Molecular stopwatch
Graduate student Ben Toulson next to a state-of-the-art velocity map imaging instrument he built in the Murray lab, which uses several spectroscopies to probe gas-phase chemistry, as part of UCI’s world-leading atmospheric chemistry.
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Photograph of unique particle flow tube in Finlayson-Pitts laboratory
This custom-designed and built apparatus allows the study of the formation and growth of particles from the reactions of precursor gases under controlled conditions relevant to the atmosphere.  This flow tube has been highlighted on the Scientific American website as one of ten important atmospheric science experiments.  It requires a group effort to clean.
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Open Chemistry is UCI's chemistry curriculum offered free to the world!
Developed as part of UCI’s commitment to fostering learning globally through a collaborative effort of the UCI School of Physical Sciences and UCI OpenCourseWare, UCI OpenChem provides free and open access to chemistry video lectures.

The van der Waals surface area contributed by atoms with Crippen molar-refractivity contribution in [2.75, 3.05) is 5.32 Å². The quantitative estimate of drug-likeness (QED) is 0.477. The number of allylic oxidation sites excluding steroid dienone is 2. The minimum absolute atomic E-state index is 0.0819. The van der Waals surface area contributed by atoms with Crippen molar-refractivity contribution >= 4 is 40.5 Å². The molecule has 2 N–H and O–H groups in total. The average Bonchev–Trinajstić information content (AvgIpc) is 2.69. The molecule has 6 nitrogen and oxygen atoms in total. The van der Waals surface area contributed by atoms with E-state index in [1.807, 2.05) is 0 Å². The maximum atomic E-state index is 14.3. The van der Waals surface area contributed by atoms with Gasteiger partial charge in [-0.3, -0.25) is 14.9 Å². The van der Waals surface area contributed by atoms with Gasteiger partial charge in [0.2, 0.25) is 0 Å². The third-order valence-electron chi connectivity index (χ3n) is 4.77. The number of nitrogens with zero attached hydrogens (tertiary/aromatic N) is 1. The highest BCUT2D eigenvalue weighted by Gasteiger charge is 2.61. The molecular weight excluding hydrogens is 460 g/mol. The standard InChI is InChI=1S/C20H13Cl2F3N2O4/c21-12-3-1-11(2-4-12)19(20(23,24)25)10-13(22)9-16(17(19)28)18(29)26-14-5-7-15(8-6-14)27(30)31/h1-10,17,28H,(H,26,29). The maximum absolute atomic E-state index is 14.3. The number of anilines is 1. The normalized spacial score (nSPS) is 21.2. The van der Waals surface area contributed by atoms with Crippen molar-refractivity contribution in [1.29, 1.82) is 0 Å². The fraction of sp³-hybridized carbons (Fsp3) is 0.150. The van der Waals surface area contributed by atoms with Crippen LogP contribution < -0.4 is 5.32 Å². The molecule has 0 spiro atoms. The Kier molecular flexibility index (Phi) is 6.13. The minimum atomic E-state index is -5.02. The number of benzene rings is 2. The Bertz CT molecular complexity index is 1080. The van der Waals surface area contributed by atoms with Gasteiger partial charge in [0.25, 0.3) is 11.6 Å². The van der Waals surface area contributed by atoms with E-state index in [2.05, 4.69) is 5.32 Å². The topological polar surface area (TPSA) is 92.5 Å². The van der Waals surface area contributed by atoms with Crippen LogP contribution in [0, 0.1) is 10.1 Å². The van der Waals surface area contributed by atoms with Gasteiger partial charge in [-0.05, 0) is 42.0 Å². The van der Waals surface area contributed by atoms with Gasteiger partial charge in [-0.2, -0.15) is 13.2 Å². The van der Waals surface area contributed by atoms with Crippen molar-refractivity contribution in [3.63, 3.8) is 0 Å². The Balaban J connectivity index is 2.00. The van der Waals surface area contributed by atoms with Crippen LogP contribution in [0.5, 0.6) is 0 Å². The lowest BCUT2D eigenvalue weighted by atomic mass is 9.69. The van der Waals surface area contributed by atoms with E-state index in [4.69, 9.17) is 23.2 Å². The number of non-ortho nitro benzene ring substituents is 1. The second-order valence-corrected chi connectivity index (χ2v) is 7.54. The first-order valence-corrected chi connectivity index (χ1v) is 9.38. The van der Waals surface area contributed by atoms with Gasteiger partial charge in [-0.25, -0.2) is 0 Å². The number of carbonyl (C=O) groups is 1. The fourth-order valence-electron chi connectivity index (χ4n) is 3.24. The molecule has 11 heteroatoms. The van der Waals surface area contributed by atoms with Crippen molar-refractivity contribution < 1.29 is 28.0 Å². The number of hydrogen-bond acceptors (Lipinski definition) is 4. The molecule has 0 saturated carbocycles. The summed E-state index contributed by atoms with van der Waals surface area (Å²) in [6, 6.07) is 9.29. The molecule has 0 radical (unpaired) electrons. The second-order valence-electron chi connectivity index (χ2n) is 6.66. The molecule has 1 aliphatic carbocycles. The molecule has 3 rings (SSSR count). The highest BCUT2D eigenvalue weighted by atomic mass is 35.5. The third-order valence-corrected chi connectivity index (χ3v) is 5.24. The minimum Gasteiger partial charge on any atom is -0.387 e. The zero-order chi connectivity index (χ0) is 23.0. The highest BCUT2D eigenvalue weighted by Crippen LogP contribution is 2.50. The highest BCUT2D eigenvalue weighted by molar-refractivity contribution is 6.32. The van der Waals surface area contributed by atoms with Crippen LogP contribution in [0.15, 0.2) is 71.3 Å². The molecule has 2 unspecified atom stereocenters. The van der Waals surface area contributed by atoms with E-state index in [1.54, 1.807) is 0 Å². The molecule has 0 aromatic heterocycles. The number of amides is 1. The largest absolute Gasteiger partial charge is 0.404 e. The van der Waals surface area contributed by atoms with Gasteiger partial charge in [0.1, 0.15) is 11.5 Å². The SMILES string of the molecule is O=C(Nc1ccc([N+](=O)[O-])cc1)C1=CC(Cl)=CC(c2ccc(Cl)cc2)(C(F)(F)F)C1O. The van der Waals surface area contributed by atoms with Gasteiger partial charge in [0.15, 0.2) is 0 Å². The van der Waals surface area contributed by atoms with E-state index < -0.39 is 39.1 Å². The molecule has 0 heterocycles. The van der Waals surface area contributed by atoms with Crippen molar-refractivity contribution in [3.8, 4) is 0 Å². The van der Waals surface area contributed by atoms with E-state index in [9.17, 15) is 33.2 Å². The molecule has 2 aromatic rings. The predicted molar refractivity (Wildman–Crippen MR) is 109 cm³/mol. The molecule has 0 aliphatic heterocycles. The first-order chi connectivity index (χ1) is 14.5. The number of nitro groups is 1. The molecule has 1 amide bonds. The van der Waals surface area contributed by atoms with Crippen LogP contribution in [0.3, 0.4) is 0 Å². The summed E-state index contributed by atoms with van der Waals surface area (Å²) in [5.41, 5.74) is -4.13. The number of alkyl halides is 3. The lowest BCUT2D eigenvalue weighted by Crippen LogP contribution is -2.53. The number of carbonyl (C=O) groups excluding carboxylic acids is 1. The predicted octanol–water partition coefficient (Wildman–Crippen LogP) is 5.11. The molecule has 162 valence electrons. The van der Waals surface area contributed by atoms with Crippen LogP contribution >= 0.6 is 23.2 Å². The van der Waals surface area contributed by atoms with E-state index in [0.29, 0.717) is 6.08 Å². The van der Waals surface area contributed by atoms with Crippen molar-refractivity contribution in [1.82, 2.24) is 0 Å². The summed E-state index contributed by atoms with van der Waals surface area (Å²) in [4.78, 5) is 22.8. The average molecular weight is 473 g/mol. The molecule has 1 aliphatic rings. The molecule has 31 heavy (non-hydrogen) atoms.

http://ps.uci.edu/content/openchemistry-lectures
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Visualizing breaking bonds
The Craig Murray group is exploring unconventional mechanisms in the photochemistry of small molecules using state-of-the-art velocity-map-imaging methods.
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Message from Chair James Nowick

Welcome to the UCI Department of Chemistry! My colleagues and I are committed to providing undergraduate and graduate students with world-class education and training while pushing the frontiers of knowledge through cutting-edge research. Our department comprises more than sixty active research groups, with expertise in Analytical, Atmospheric, Inorganic, Organic, Physical, and Theoretical and Computational Chemistry, as well as Chemical Biology, Materials and Nanochemistry, and Chemical Education.

Please join us! Explore our website. Partake of classes. Apply to our graduate program. Pursue employment opportunities. Contact our faculty. 

We are delighted to have been designated a National Historic Chemical Landmark by the American Chemical Society for work on CFCs and the threat to the ozone layer by Professor F. Sherwood Rowland and Mario Molina. A dedication ceremony was held on April 18 at Rowland Hall, and a bronze plaque was installed.